The first day of school (Monday) was a killer. I mean, it was probably harder for the kids, being that they were required to sit and listen to their teachers all day. But, man, I was a zombie the entire day. Thank goodness I had time for a nap. Like two hours for a nap. :)
Jackson (the sophomore) was the first to catch the bus. He was up bright and early, ready to go. No snooze button for this fellow.
McKenna (7th grade) gets to sleep in an hour later than Jackson, lucky girl. She might have pressed snooze once. This girl definitely knows her own style (90's chick!) and was super excited to pick out her first day outfit. She even let me curl her hair real quick. She was also feeling pretty sneaky because it looks like she's baring her midriff (but she's really wearing a tan tank top underneath).
This is the first year I couldn't get Elyssa in a first day of school photo because she's all moved out and stuff, but that wonderful girl sent me a selfie from her first day back to college. It made my day, really. It rated up there with that nap, for sure. :)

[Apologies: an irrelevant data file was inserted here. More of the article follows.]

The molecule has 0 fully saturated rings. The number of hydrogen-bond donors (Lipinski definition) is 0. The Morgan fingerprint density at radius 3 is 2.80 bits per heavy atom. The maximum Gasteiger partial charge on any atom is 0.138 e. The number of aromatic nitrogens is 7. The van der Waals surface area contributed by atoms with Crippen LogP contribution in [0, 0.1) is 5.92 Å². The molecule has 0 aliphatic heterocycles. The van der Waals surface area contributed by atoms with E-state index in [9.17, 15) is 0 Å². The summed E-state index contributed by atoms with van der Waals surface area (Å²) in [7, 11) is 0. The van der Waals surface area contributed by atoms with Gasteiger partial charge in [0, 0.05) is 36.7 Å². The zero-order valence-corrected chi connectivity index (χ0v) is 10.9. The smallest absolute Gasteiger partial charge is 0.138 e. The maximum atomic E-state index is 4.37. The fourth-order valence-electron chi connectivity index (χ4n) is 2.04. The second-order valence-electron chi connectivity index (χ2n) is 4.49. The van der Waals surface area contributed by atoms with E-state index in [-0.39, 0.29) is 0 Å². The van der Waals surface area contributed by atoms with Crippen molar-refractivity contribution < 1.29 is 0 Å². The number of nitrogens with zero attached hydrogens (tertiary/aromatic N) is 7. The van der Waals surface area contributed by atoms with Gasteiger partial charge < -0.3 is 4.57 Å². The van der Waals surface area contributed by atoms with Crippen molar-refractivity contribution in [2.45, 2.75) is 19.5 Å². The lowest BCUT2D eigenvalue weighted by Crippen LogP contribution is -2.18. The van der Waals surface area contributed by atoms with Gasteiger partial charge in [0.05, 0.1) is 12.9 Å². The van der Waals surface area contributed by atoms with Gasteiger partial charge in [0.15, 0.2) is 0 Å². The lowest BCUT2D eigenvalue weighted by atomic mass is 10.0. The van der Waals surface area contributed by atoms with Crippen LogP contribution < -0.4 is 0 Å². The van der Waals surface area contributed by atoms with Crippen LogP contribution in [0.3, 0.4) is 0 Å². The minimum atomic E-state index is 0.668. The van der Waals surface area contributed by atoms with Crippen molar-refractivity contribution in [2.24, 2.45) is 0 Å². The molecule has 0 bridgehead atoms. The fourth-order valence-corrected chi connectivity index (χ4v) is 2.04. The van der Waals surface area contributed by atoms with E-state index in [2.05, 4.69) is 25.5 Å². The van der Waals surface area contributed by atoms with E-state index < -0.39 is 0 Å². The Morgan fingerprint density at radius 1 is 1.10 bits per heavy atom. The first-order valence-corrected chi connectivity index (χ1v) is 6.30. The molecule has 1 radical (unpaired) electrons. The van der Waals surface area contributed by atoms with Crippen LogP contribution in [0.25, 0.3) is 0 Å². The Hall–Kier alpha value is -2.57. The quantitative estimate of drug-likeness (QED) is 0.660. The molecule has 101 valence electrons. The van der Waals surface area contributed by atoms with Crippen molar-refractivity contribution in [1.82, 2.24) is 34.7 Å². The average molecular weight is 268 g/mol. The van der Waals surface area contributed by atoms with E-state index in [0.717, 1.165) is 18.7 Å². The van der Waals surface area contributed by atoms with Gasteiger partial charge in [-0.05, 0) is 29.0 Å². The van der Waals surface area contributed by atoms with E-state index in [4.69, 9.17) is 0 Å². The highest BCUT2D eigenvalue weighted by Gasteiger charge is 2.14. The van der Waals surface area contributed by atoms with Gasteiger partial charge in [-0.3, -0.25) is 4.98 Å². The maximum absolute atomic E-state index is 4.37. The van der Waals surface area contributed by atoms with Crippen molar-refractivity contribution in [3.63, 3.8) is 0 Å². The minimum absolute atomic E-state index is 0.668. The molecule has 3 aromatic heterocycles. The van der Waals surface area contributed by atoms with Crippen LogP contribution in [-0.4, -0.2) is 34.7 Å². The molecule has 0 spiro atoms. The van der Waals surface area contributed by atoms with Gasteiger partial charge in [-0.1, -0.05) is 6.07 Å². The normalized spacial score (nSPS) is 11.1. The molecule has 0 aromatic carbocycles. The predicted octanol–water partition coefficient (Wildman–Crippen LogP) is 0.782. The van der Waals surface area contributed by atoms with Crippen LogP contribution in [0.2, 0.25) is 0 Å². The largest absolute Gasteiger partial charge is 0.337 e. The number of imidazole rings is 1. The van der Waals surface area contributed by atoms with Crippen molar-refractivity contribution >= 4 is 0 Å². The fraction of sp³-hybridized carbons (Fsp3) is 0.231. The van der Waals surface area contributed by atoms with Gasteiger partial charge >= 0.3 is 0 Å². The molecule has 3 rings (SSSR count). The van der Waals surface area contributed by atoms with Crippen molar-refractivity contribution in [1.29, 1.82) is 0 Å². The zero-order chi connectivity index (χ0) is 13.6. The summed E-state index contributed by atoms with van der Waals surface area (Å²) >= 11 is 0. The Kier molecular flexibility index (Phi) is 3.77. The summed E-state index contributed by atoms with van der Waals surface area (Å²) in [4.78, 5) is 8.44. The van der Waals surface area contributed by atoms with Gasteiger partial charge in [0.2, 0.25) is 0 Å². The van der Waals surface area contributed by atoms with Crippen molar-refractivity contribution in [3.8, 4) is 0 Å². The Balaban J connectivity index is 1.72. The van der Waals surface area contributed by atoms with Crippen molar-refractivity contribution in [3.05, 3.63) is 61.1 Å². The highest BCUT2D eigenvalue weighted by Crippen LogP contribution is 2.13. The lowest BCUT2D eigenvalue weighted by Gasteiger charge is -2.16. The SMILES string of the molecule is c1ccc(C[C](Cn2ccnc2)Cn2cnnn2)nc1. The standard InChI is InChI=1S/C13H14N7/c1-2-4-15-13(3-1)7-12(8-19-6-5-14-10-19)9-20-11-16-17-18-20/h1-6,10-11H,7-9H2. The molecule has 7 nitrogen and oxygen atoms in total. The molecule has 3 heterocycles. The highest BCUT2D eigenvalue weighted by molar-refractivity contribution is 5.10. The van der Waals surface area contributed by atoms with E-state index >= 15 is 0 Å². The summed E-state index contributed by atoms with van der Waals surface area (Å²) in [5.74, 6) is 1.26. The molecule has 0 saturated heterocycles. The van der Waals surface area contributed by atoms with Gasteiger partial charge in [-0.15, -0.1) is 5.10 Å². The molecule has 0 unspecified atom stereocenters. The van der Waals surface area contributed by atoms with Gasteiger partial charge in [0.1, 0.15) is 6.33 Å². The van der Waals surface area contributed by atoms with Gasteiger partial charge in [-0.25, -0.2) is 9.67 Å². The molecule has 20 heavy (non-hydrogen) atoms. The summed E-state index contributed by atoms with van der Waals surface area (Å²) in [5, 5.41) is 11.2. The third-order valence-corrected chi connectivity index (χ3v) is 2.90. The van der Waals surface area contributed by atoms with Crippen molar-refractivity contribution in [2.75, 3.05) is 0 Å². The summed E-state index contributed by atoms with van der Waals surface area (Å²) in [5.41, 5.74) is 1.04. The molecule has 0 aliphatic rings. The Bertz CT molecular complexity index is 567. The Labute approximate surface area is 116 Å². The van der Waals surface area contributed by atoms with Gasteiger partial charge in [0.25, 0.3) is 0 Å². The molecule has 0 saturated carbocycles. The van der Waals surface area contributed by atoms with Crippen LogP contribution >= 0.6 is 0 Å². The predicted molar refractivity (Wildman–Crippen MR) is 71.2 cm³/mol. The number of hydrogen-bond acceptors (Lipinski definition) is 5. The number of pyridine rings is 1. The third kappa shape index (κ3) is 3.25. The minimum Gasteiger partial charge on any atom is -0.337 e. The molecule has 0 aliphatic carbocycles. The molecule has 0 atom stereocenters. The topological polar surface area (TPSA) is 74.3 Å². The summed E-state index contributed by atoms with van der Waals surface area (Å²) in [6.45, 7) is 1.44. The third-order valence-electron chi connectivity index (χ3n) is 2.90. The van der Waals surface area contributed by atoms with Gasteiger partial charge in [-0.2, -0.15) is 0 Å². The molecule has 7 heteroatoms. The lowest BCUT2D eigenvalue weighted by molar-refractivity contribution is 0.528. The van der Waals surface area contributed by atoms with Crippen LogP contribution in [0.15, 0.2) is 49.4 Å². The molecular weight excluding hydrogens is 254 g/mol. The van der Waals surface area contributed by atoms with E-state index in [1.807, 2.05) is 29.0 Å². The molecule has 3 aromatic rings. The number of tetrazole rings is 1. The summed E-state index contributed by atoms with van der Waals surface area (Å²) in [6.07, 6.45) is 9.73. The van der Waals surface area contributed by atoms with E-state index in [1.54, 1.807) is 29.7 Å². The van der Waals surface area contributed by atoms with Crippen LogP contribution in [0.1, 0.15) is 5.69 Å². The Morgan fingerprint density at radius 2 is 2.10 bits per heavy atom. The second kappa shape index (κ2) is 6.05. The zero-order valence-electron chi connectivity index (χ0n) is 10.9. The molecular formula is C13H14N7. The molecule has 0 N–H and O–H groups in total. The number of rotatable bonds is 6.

Nap time is over! Today (Tuesday) was my turn to get back into the classroom to finish up my PCE student teaching tasks! I'm in a third grade classroom this Fall, which is a totally new experience for this Early Childhood grad. I noticed right away that third graders aren't as into their teachers as the younger students. And they seem to have opinions about homework that they are more willing to share. I'm going to have to win them over with my wit and charm (maybe candy too). I am definitely learning about how teachers survive the first days/weeks of school. If I didn't already have so much respect for teachers and all of the hard work they do, this one day would do it. There were times when I thought, "This is where I'm supposed to be." And then a few minutes later, "How in the heck am I ever going to have my own classroom?"
I do know this, above all other things I have learned in all my years of learning... one moment at a time. There's no sense in worrying about things that haven't happened yet. When the time comes, I'll be ready and I'll give attention to it then. For now, I just focus on the tasks at hand and observe everything. The thing about being a teacher is that it is continuous learning. It is always changing. That's what makes it so scary and so cool at the same time. Today I asked a teacher (who has been teaching for 24 years) at what year the butterflies disappeared for her and she said that she still gets butterflies at the beginning of every year. Butterflies just mean you care. :)